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SSgt Gerald L. Endl
U. S. Army, 32nd Infantry Division, 128th Infantry Regiment, C Company

Background
Gerald Leon Endl was born in August 20, 1915 to parents Ferdinand Endl and Ellen (née Walther) Endl in Fort Atkinson in Jefferson County, Wisconsin. Later, the family moved to Jamesville, Wisconsin.

Wartime History
On April 16, 1941 he enlisted in the U. S. Army with serial number 36207739. Assigned to the 32nd Infantry Division, 128th Infantry Regiment, Company C. By 1944 he was promoted to the rank of Staff Sergent.

On July 11, 1944 during the Battle of Driniumor River, part of a platoon walking the Anamo-Afua Trail when ambushed by Japanese that opened fire. During the combat, his platoon leader was wounded. Immediately, Endl assumed command, directed fire and advanced to help rescue wounded men from his patrol. While carrying out the last man, he was hit by gunfire and Killed In Action (KIA). For his actions, he earned the Medal of Honor, posthumously on March 13, 1945.

Posthumous Medal of Honor Citation (March 13, 1945)
Medal of Honor Army"For conspicuous gallantry and intrepidity at the risk of his life above and beyond the call of duty near Anamo, New Guinea, on 11 July 1944. S/Sgt. Endl was at the head of the leading platoon of his company advancing along a jungle trail when enemy troops were encountered and a fire fight developed. The enemy attacked in force under heavy rifle, machinegun, and grenade fire. His platoon leader wounded, S/Sgt. Endl immediately assumed command and deployed his platoon on a firing line at the fork in the trail toward which the enemy attack was directed. The dense jungle terrain greatly restricted vision and movement, and he endeavored to penetrate down the trail toward an open clearing of Kunai grass. As he advanced, he detected the enemy, supported by at least 6 light and 2 heavy machineguns, attempting an enveloping movement around both flanks. His commanding officer sent a second platoon to move up on the left flank of the position, but the enemy closed in rapidly, placing our force in imminent danger of being isolated and annihilated. Twelve members of his platoon were wounded, 7 being cut off by the enemy. Realizing that if his platoon were forced farther back, these 7 men would be hopelessly trapped and at the mercy of a vicious enemy, he resolved to advance at all cost, knowing it meant almost certain death, in an effort to rescue his comrades. In the face of extremely heavy fire he went forward alone and for a period of approximately 10 minutes engaged the enemy in a heroic close-range fight, holding them off while his men crawled forward under cover to evacuate the wounded and to withdraw. Courageously refusing to abandon 4 more wounded men who were lying along the trail, 1 by 1 he brought them back to safety. As he was carrying the last man in his arms he was struck by a heavy burst of automatic fire and was killed. By his persistent and daring self-sacrifice and on behalf of his comrades, S/Sgt. Endl made possible the successful evacuation of all but 1 man, and enabled the 2 platoons to withdraw with their wounded and to reorganize with the rest of the company."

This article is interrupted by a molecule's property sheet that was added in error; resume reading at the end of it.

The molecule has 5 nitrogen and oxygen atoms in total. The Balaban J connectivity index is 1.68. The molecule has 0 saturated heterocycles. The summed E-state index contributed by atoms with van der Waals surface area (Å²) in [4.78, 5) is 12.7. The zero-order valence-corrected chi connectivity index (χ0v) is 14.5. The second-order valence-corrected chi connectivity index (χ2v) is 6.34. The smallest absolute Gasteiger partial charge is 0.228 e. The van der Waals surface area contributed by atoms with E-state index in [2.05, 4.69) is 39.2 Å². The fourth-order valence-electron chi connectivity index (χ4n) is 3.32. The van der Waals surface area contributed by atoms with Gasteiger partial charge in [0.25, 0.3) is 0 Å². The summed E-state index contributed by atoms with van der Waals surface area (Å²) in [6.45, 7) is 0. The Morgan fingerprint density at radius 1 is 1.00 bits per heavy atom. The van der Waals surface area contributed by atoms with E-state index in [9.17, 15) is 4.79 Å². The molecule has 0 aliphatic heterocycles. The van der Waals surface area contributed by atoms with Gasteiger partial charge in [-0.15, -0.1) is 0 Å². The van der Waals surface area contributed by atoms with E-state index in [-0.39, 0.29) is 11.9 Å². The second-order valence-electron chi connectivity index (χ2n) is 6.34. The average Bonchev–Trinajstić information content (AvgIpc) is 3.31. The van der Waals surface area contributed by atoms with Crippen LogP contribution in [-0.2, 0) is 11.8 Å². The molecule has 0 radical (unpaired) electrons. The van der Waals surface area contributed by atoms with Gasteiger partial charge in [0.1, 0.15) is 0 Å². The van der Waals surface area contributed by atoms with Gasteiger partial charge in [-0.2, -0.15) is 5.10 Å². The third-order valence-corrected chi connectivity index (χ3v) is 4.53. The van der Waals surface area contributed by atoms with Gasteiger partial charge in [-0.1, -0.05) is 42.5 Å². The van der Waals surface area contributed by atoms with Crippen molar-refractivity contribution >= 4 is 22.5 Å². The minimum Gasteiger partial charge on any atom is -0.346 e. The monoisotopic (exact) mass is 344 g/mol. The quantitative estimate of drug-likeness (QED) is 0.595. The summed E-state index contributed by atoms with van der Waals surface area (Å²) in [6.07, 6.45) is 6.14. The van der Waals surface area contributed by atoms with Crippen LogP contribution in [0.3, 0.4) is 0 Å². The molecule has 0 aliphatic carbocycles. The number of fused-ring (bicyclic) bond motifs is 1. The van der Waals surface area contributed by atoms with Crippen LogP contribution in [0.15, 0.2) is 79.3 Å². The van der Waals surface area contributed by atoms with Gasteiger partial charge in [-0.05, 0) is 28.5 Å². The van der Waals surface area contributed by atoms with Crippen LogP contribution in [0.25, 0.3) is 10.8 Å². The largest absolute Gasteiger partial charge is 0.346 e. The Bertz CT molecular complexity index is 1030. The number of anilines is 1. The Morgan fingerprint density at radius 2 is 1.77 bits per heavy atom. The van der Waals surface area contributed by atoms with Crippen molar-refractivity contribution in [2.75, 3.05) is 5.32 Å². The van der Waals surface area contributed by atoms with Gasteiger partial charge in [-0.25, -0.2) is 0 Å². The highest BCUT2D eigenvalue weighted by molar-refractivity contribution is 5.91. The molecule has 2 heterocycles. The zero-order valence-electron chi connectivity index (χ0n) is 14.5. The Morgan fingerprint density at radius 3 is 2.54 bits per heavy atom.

Memorials
Endl was officially declared dead on July 11, 1944 at age 28. He earned the Medal of Honor, and Purple Heart, posthumously. Postwar, he was permanently buried at Saint Joseph Catholic Cemetery in Fort Atkinson, WI at lot 20, block 9, grave 3N.

References

NARA World War II Army Enlistment Records - Gerald L Endl
FindAGrave - Gerald Leon “Sparrow” Endl (photo, grave photos)

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